C & B Operations LLC, a John Deere agricultural equipment dealer with 37 locations across South Dakota, Minnesota, Iowa, Montana, Wyoming, and Idaho, has taken a particularly proactive strategy to inform and educate its customers about their rights when it comes to repairing their equipment.

“We support the right to repair,” says Jack Gerhardt, Vice President of Aftermarket Strategy & Support for C & B. C & B makes service manuals and tools available and fully supports a customer’s right to operate, maintain, troubleshoot, and repair their equipment.

If equipment customers already have the right to repair, then what are proponents of government mandates pursuing? “‘Right to Repair’ is misleading,” Gerhardt explains. “The legislation is really proposing the right to modify.” “Call it what it is,” Peter Burwell, C & B’s Chairman and Chief Executive Officer, says with conviction. “It’s really the right to modify – and that needs a deeper discussion. There is more to this legislation than right to repair.”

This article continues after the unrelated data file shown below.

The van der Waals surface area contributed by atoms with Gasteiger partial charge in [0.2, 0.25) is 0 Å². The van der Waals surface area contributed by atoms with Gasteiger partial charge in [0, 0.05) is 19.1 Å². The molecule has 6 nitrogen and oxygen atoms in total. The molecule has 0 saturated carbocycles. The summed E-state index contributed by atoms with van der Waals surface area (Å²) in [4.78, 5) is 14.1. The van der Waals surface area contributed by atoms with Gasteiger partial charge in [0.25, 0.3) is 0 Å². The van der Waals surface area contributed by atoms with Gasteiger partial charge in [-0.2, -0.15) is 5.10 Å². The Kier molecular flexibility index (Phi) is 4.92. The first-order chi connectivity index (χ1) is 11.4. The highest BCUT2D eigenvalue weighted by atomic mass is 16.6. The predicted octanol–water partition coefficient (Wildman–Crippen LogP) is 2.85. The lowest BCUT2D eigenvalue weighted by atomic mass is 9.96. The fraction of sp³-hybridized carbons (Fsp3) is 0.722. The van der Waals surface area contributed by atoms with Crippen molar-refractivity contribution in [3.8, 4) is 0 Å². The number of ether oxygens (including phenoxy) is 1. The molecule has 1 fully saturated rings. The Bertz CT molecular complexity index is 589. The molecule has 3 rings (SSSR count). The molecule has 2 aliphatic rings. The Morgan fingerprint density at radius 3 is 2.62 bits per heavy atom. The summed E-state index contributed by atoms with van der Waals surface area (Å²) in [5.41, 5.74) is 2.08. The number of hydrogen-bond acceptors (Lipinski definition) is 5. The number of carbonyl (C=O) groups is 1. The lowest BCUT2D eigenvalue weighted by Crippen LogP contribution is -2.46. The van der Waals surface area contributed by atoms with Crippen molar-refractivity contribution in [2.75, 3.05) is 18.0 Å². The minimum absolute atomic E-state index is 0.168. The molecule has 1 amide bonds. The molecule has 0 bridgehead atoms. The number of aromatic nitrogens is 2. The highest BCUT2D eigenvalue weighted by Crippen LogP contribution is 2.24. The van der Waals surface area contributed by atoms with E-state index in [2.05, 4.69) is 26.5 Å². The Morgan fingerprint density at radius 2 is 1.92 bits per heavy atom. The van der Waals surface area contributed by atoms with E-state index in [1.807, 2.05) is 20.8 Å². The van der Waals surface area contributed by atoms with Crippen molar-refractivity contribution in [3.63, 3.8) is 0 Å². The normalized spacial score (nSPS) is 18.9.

Elaborating on that sentiment, Andy Brehm, deputy general counsel for C & B, says, “Customers have every right to repair equipment, but there are concerns about them making modifications that could be dangerous.” C & B does not support the right to compromise safety, manufacturer warranties or compliance with EPA emissions standards.

Proponents of right to repair are really seeking unfettered access to onboard software and source code, efforts that C & B, AED and the broader industry vehemently reject. The only reason customers need access to the source code is to enable them to modify safety and environmental protections on the equipment to improve performance. “Even the dealers can’t change the codes,” Burwell explains.